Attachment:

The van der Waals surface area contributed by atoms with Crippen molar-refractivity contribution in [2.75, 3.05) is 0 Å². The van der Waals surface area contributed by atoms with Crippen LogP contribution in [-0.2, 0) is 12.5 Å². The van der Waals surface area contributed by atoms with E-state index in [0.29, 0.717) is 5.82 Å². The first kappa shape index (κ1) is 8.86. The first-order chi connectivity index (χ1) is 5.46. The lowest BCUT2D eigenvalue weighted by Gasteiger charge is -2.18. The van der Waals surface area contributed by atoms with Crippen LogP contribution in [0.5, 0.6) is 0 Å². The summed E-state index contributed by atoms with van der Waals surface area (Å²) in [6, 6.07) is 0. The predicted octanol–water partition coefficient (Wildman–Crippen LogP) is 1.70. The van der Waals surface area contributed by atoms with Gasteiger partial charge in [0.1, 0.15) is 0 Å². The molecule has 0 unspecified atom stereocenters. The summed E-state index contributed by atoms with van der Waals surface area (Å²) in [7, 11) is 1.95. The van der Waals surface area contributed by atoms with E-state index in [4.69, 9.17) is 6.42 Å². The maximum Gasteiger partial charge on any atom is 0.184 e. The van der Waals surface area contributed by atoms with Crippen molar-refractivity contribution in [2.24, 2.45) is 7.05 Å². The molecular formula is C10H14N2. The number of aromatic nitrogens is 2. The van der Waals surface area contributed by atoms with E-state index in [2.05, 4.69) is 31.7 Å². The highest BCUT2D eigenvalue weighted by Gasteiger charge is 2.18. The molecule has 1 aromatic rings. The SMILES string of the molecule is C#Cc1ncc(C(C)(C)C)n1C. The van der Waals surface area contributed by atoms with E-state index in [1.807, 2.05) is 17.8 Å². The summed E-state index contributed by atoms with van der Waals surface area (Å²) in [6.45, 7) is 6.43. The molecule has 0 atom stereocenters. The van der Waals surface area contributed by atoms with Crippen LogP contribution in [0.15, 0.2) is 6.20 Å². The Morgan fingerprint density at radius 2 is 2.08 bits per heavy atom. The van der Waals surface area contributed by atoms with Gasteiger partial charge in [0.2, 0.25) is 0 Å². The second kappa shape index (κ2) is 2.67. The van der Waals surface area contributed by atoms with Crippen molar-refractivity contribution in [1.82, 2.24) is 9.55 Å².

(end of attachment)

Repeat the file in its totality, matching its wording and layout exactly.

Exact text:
The van der Waals surface area contributed by atoms with Crippen molar-refractivity contribution in [2.75, 3.05) is 0 Å². The van der Waals surface area contributed by atoms with Crippen LogP contribution in [-0.2, 0) is 12.5 Å². The van der Waals surface area contributed by atoms with E-state index in [0.29, 0.717) is 5.82 Å². The first kappa shape index (κ1) is 8.86. The first-order chi connectivity index (χ1) is 5.46. The lowest BCUT2D eigenvalue weighted by Gasteiger charge is -2.18. The van der Waals surface area contributed by atoms with Crippen LogP contribution in [0.5, 0.6) is 0 Å². The summed E-state index contributed by atoms with van der Waals surface area (Å²) in [6, 6.07) is 0. The predicted octanol–water partition coefficient (Wildman–Crippen LogP) is 1.70. The van der Waals surface area contributed by atoms with Gasteiger partial charge in [0.1, 0.15) is 0 Å². The molecule has 0 unspecified atom stereocenters. The summed E-state index contributed by atoms with van der Waals surface area (Å²) in [7, 11) is 1.95. The van der Waals surface area contributed by atoms with E-state index in [4.69, 9.17) is 6.42 Å². The maximum Gasteiger partial charge on any atom is 0.184 e. The van der Waals surface area contributed by atoms with Crippen molar-refractivity contribution in [2.24, 2.45) is 7.05 Å². The molecular formula is C10H14N2. The number of aromatic nitrogens is 2. The van der Waals surface area contributed by atoms with E-state index in [2.05, 4.69) is 31.7 Å². The highest BCUT2D eigenvalue weighted by Gasteiger charge is 2.18. The molecule has 1 aromatic rings. The SMILES string of the molecule is C#Cc1ncc(C(C)(C)C)n1C. The van der Waals surface area contributed by atoms with E-state index in [1.807, 2.05) is 17.8 Å². The summed E-state index contributed by atoms with van der Waals surface area (Å²) in [6.45, 7) is 6.43. The molecule has 0 atom stereocenters. The van der Waals surface area contributed by atoms with Crippen LogP contribution in [0.15, 0.2) is 6.20 Å². The Morgan fingerprint density at radius 2 is 2.08 bits per heavy atom. The van der Waals surface area contributed by atoms with Gasteiger partial charge in [0.2, 0.25) is 0 Å². The second kappa shape index (κ2) is 2.67. The van der Waals surface area contributed by atoms with Crippen molar-refractivity contribution in [1.82, 2.24) is 9.55 Å².